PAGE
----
I collect vintage children’s picture books (mostly from 60’s and 70’s). There’s not a huge collectors base for them but this is definitely changing over time. There’s a charm to the illustrations and stories that isn’t often replicated in today’s book world. Some are classics, like anything by Dr Seuss which is always in print but there’s so many that have been forgotten and people with a sensibility for anything retro and vintage are starting to see this. These can often make great gifts to kids of friends and family as they are a true snap shot of the way the world was.
Which leads me to the next item from (one of my many collections) I’m posting about. This item is based around one of those lucky and very rare finds. An auction house in Sydney was having a sale of unsold lots from previous auctions. There were a lot of people milling around and looking at the regular stuff like furniture and home décor and among all that stuff was a largely ignored box of vintage children’s books.
We bought the box and fossicked through it at home. Some books were damaged with ripped pages, scribbles and mould spots; you can’t keep these with your other paper stuff due to the risk of damaging other things. Towards the bottom was a bright red book. Its title read ‘The Gremlin’s’ from the Walt Disney production, A Royal Air Force Story by Flight Lieutenant Roald Dahl.
It was Roald Dahl’s first children’s book. Could this even be a first edition? I did some research and sure enough, it was! A lucky find on a day where the next stop for this particular box could have simply been the tip.
Roald Dahl’s works have been enjoyed by generations of people young and old and are always finding new fans. He wrote for many audiences but Roald Dahl’s most famous works were the creations he made for Children. They include Charlie and Chocolate Factory, The Fantastic Mr. Fox, Matilda and James and the Giant Peach. Interestingly he also wrote screenplays for two Ian Fleming novels, James Bond in You Only Live Twice and Chitty Chitty Bang Bang.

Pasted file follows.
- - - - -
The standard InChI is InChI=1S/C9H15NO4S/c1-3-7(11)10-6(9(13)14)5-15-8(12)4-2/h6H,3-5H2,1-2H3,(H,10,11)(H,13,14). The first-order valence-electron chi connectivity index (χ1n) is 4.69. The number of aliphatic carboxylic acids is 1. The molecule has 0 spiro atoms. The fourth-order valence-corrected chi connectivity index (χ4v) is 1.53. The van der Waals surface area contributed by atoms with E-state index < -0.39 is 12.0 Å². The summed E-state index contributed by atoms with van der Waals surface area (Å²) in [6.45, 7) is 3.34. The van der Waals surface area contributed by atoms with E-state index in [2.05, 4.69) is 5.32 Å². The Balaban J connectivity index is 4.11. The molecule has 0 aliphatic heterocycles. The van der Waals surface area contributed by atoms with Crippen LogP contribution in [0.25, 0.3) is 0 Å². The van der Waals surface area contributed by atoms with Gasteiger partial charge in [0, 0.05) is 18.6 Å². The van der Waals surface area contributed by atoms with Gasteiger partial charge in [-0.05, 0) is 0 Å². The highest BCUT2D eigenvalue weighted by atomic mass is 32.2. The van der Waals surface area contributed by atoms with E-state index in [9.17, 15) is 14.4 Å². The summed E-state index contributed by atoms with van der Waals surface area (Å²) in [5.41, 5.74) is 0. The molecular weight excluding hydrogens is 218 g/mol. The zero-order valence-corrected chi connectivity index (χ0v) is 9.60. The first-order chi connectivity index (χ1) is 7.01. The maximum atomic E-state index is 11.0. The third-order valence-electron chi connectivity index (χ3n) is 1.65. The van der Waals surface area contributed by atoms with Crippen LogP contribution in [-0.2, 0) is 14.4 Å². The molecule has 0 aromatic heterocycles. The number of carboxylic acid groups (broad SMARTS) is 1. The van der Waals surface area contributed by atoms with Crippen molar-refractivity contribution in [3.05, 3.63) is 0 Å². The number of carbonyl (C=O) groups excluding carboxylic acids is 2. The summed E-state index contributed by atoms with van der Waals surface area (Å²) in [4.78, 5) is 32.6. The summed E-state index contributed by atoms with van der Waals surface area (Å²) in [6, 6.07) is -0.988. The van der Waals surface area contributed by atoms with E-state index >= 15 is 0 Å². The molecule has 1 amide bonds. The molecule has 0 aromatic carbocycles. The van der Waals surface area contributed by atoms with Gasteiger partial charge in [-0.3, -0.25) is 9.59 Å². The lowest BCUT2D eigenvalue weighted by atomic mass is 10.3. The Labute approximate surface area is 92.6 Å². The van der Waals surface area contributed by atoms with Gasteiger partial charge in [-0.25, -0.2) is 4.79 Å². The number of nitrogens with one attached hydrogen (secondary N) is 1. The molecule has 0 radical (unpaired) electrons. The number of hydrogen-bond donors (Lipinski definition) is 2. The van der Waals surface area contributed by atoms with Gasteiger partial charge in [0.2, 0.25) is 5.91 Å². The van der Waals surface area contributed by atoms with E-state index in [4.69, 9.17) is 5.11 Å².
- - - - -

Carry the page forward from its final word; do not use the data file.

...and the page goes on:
In 1943 while in the Royal Air Force he wrote The Gremlins and was encouraged to submit it to Walt Disney productions, who loved it and planned to turn it into an animated movie. The movie never eventuated but the story was published as a book. The artwork was created by the in house Disney team.
The Gremlins were little creatures who were blamed for the problems pilots had when they crashed or other emergencies. The story centres on a pilot, Gus, who encounters the Gremlins after they begin sabotaging his plane due to their forest being flattened for people’s homes and factories. He has to find a way to make them work with him and the air force instead of being troublemakers.
The 1943 printings were the only time it was available (printed in the U.K in 1944) until a faithful reproduction was published in 2006, from Dark Horse.
Since their original appearance, the Gremlins (in various guises) have appeared in various places here’s a few:
1943 – Bugs Bunny cartoon ‘Falling Hare’ from Merrie Melodies.
1963 – an episode of The Twilight Zone, “Nightmare at 20,000 Feet” featuring a very young William Shatner from Star Trek.
2010 – the game Epic Mickey on Nintendo WII features the original Disney Gremlins as a main part of the story.